Probably the toughest lesson to learn is not the one we get when we are seeking to learn. Rather it is the one which creeps under the door, rears its ugly head and smacks us soundly on the nose. As one saying goes, "In the school of hard knocks, the lesson comes after the test!"
Last week I watched an episode of the BBC's new update to the classic series "Dr. Who", in which some of the gifts exchanged between visiting dignitaries turned out to contain little spider-like robots which get loose and create havok and death. Small packages can deliver major revolutions.
For example, many of us got our start in understanding XML in a very simple way - by editing its big brother, HTML. After all, in the days before Frontpage or its ilk, a lot of us created and edited our own web pages using a text editor like notepad or emacs and typed in the HTML tags directly. (Sorry to admit, notepad and vi are still my wed editing tools of choice on at least two of the sites I work on).
The reality is that XML has become the "little engine that could" in data interchange. Just as TCP/IP is a very simple networking protocol, the complexity of the entire internet has been heaped onto this humble packet format. In the same way, XML has become the common language (the lingua franca) for applications that want to exchange data. On top of this humble spec has been layered an awesome tower of standards, software and expectations. I think it was 1997 or 1998 or so when I finally realized that XML or something like it was the language we were going to use when we wanted to glue loosely-coupled applications together no matter what they wanted to exchange.
Now as people talk about developing web services, service oriented architectures, software as a service, XML is at the heart of all of it.
The problem is, XML wasn't designed for computers to process data efficiently. It was designed to be human readable. As a result, we will consume a lot of time in applications processing XML - parsing it, translating its Unicode into internal formats, validating it, securing it and routing it about the network efficiently.
I could simply wait until Moore's Law catches up to this problem and throw transistors at it. This isn't a bad approach actually to some of the performance problem. I'm just afraid that as an internet economy, the XML future hope will become the XML present headache a lot quicker than we think. One example for starters: Radio Frequency Identification (RFID) tags will start showing up on all kinds of packages and boxes in flight, all of which generate XML data whenever they are actively or passively scanned. As a result, the stream of XML data is going to turn into a flash flood before we know it.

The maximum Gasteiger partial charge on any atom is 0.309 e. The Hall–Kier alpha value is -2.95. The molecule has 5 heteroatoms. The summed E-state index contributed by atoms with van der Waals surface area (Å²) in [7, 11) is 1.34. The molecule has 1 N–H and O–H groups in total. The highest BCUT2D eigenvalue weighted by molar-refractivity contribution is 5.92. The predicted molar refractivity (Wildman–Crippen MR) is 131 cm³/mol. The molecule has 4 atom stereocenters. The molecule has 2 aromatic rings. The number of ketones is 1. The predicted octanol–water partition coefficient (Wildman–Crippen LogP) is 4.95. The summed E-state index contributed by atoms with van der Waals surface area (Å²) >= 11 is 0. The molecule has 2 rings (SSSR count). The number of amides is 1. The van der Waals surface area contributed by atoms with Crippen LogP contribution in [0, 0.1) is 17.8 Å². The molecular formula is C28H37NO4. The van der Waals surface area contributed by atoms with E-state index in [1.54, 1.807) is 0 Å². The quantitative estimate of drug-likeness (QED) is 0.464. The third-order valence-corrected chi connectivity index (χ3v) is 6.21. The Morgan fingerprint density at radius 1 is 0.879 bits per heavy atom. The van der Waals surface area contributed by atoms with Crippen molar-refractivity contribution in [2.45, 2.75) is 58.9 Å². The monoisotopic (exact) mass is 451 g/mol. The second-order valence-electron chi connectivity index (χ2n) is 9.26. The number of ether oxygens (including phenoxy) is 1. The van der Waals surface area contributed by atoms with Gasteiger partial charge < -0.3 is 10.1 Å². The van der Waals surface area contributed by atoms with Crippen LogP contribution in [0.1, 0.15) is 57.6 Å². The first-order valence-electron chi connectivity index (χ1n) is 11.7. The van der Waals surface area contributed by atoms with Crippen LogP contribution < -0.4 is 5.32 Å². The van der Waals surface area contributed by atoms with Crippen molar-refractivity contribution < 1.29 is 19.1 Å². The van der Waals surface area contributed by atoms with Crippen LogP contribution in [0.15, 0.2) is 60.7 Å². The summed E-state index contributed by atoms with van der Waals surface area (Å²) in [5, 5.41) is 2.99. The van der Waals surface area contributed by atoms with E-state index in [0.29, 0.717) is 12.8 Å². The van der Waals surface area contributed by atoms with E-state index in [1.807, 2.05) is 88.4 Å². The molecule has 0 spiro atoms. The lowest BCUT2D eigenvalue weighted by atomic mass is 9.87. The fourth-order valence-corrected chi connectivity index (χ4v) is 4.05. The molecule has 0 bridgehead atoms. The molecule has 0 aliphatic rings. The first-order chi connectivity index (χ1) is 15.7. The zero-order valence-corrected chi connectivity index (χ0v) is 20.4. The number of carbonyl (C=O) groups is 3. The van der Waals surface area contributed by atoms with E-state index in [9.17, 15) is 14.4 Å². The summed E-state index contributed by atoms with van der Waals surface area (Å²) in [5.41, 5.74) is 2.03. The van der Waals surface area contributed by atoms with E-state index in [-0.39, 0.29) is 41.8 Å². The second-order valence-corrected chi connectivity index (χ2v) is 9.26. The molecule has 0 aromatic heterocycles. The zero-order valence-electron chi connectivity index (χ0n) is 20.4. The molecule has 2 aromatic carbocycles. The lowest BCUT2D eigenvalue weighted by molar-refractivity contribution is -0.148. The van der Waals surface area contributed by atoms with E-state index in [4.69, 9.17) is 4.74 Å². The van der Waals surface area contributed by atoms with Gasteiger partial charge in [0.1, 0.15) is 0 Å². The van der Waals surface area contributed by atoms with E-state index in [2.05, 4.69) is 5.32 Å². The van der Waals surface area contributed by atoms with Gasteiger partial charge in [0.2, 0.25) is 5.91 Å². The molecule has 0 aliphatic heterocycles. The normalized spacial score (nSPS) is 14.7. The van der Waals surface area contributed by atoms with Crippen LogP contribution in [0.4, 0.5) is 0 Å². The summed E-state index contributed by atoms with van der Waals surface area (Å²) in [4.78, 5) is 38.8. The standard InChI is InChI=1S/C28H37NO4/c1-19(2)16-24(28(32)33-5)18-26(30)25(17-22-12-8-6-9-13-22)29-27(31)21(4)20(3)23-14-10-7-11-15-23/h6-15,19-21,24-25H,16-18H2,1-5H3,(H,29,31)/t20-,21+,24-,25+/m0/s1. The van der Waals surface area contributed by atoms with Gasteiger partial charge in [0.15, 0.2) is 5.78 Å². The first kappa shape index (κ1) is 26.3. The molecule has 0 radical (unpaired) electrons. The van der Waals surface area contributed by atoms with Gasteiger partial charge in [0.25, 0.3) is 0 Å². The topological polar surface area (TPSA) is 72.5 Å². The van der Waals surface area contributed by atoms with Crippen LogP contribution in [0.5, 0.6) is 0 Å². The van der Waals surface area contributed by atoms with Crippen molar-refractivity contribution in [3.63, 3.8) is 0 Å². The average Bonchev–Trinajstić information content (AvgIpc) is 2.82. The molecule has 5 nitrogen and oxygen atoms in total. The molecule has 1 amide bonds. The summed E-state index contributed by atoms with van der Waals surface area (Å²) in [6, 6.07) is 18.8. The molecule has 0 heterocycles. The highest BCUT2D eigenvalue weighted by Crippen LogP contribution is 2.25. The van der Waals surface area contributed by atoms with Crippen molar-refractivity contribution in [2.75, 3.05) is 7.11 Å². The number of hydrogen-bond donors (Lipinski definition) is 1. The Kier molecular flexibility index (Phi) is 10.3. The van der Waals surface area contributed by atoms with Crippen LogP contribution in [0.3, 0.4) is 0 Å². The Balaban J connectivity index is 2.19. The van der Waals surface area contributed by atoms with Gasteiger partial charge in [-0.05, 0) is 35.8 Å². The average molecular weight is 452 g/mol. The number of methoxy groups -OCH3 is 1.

Which is why you probably need to put some thinking into XML today. Several questions to think about - how do I authenticate these XML messages? How do I route them quickly to the right application to handle them? And how do I parse them as fast as possible?
If you are an experienced application developer, I'm betting that you won't want to become the world's expert in XML and all of it's many standards and implementations. It's more importantant to get your job done. That's why you should try to find some trusted partners who can help you solve your XML problems. I found some good resources for this in the Intel Software Network site, and I know there is more to come here.
Some of these problems could be solved with Intel's XML Appliances. At this year's Software Enabling Summit, I saw a great demo showing a secure healthcare implementation, between users and healthcare providers, running on the Intel XML Appliance for security, XML routing and acceleration. This is definitely something to keep your eyes on.
Part of your thinking should also be driven by what I call the "Core Software Strategy", which I will write about later.
Is XML the solution to all of our data interchange problems? Are there good solutions today to the problems of security and performance? What do you think?
Note: this piece reflects my opinions only, and not the opinions or strategy of Intel Corporation.